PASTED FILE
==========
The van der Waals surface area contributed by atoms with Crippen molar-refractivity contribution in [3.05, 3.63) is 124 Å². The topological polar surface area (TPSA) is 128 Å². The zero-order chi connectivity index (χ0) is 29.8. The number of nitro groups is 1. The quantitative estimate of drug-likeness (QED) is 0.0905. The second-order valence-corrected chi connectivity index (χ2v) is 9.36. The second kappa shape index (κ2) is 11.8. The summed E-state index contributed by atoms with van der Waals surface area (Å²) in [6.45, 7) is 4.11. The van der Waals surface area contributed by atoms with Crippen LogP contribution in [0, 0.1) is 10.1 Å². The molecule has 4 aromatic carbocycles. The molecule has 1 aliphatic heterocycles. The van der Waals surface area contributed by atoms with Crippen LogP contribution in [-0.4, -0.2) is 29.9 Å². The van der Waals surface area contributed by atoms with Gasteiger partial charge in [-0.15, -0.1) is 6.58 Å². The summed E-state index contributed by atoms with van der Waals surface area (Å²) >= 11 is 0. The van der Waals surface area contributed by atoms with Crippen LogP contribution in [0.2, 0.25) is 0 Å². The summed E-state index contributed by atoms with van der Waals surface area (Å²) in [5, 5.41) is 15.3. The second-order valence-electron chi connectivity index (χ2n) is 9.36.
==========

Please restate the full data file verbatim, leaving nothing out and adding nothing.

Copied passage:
The van der Waals surface area contributed by atoms with Crippen molar-refractivity contribution in [3.05, 3.63) is 124 Å². The topological polar surface area (TPSA) is 128 Å². The zero-order chi connectivity index (χ0) is 29.8. The number of nitro groups is 1. The quantitative estimate of drug-likeness (QED) is 0.0905. The second-order valence-corrected chi connectivity index (χ2v) is 9.36. The second kappa shape index (κ2) is 11.8. The summed E-state index contributed by atoms with van der Waals surface area (Å²) in [6.45, 7) is 4.11. The van der Waals surface area contributed by atoms with Crippen LogP contribution in [0, 0.1) is 10.1 Å². The molecule has 4 aromatic carbocycles. The molecule has 1 aliphatic heterocycles. The van der Waals surface area contributed by atoms with Crippen LogP contribution in [-0.4, -0.2) is 29.9 Å². The van der Waals surface area contributed by atoms with Gasteiger partial charge in [-0.15, -0.1) is 6.58 Å². The summed E-state index contributed by atoms with van der Waals surface area (Å²) >= 11 is 0. The van der Waals surface area contributed by atoms with Crippen LogP contribution in [0.2, 0.25) is 0 Å². The summed E-state index contributed by atoms with van der Waals surface area (Å²) in [5, 5.41) is 15.3. The second-order valence-electron chi connectivity index (χ2n) is 9.36.